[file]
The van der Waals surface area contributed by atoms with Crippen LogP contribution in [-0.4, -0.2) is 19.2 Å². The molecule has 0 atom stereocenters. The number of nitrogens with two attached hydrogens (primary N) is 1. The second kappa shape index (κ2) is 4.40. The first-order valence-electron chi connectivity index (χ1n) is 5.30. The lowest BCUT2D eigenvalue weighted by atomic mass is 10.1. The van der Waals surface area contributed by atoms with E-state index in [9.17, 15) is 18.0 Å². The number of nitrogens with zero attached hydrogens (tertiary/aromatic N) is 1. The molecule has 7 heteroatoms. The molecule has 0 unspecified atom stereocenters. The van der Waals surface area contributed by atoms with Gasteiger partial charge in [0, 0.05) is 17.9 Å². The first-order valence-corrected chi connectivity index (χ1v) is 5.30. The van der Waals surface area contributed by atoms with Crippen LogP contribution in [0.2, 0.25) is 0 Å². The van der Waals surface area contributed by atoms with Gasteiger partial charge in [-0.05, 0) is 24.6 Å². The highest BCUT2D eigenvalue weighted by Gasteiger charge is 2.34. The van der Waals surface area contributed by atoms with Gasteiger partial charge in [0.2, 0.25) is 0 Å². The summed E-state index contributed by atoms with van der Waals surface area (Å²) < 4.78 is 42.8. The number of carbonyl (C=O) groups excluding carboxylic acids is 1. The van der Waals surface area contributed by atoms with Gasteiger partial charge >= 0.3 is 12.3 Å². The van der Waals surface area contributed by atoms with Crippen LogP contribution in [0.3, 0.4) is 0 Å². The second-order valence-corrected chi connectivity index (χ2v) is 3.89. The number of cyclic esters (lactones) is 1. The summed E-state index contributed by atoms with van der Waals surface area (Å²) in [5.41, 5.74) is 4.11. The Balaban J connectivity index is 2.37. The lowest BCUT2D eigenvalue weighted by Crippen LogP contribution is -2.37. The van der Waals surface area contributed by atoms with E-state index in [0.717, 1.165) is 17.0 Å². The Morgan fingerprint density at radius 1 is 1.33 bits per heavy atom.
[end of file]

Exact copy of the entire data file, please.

The van der Waals surface area contributed by atoms with Crippen LogP contribution in [-0.4, -0.2) is 19.2 Å². The molecule has 0 atom stereocenters. The number of nitrogens with two attached hydrogens (primary N) is 1. The second kappa shape index (κ2) is 4.40. The first-order valence-electron chi connectivity index (χ1n) is 5.30. The lowest BCUT2D eigenvalue weighted by atomic mass is 10.1. The van der Waals surface area contributed by atoms with E-state index in [9.17, 15) is 18.0 Å². The number of nitrogens with zero attached hydrogens (tertiary/aromatic N) is 1. The molecule has 7 heteroatoms. The molecule has 0 unspecified atom stereocenters. The van der Waals surface area contributed by atoms with Gasteiger partial charge in [0, 0.05) is 17.9 Å². The first-order valence-corrected chi connectivity index (χ1v) is 5.30. The van der Waals surface area contributed by atoms with Crippen LogP contribution in [0.2, 0.25) is 0 Å². The van der Waals surface area contributed by atoms with Gasteiger partial charge in [-0.05, 0) is 24.6 Å². The highest BCUT2D eigenvalue weighted by Gasteiger charge is 2.34. The van der Waals surface area contributed by atoms with Gasteiger partial charge in [0.2, 0.25) is 0 Å². The summed E-state index contributed by atoms with van der Waals surface area (Å²) < 4.78 is 42.8. The number of carbonyl (C=O) groups excluding carboxylic acids is 1. The van der Waals surface area contributed by atoms with Gasteiger partial charge >= 0.3 is 12.3 Å². The van der Waals surface area contributed by atoms with Crippen LogP contribution in [0.3, 0.4) is 0 Å². The second-order valence-corrected chi connectivity index (χ2v) is 3.89. The number of cyclic esters (lactones) is 1. The summed E-state index contributed by atoms with van der Waals surface area (Å²) in [5.41, 5.74) is 4.11. The Balaban J connectivity index is 2.37. The lowest BCUT2D eigenvalue weighted by Crippen LogP contribution is -2.37. The van der Waals surface area contributed by atoms with E-state index in [0.717, 1.165) is 17.0 Å². The Morgan fingerprint density at radius 1 is 1.33 bits per heavy atom.